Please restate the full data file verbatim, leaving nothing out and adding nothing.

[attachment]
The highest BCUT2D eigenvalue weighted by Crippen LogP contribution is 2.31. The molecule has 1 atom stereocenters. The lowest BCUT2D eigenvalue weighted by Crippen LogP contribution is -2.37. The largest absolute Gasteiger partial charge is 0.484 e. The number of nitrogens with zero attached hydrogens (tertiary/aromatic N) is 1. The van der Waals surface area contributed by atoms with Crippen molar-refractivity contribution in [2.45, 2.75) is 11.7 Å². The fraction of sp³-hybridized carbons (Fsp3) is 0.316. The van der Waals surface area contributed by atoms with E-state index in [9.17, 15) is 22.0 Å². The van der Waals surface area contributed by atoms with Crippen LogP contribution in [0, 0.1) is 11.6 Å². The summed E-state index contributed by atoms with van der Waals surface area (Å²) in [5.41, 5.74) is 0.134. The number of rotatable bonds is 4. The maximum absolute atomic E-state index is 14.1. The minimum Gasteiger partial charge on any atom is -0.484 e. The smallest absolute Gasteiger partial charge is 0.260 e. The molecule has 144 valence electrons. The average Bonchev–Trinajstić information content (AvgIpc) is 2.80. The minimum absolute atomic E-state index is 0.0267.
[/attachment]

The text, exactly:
The highest BCUT2D eigenvalue weighted by Crippen LogP contribution is 2.31. The molecule has 1 atom stereocenters. The lowest BCUT2D eigenvalue weighted by Crippen LogP contribution is -2.37. The largest absolute Gasteiger partial charge is 0.484 e. The number of nitrogens with zero attached hydrogens (tertiary/aromatic N) is 1. The van der Waals surface area contributed by atoms with Crippen molar-refractivity contribution in [2.45, 2.75) is 11.7 Å². The fraction of sp³-hybridized carbons (Fsp3) is 0.316. The van der Waals surface area contributed by atoms with E-state index in [9.17, 15) is 22.0 Å². The van der Waals surface area contributed by atoms with Crippen LogP contribution in [0, 0.1) is 11.6 Å². The summed E-state index contributed by atoms with van der Waals surface area (Å²) in [5.41, 5.74) is 0.134. The number of rotatable bonds is 4. The maximum absolute atomic E-state index is 14.1. The minimum Gasteiger partial charge on any atom is -0.484 e. The smallest absolute Gasteiger partial charge is 0.260 e. The molecule has 144 valence electrons. The average Bonchev–Trinajstić information content (AvgIpc) is 2.80. The minimum absolute atomic E-state index is 0.0267.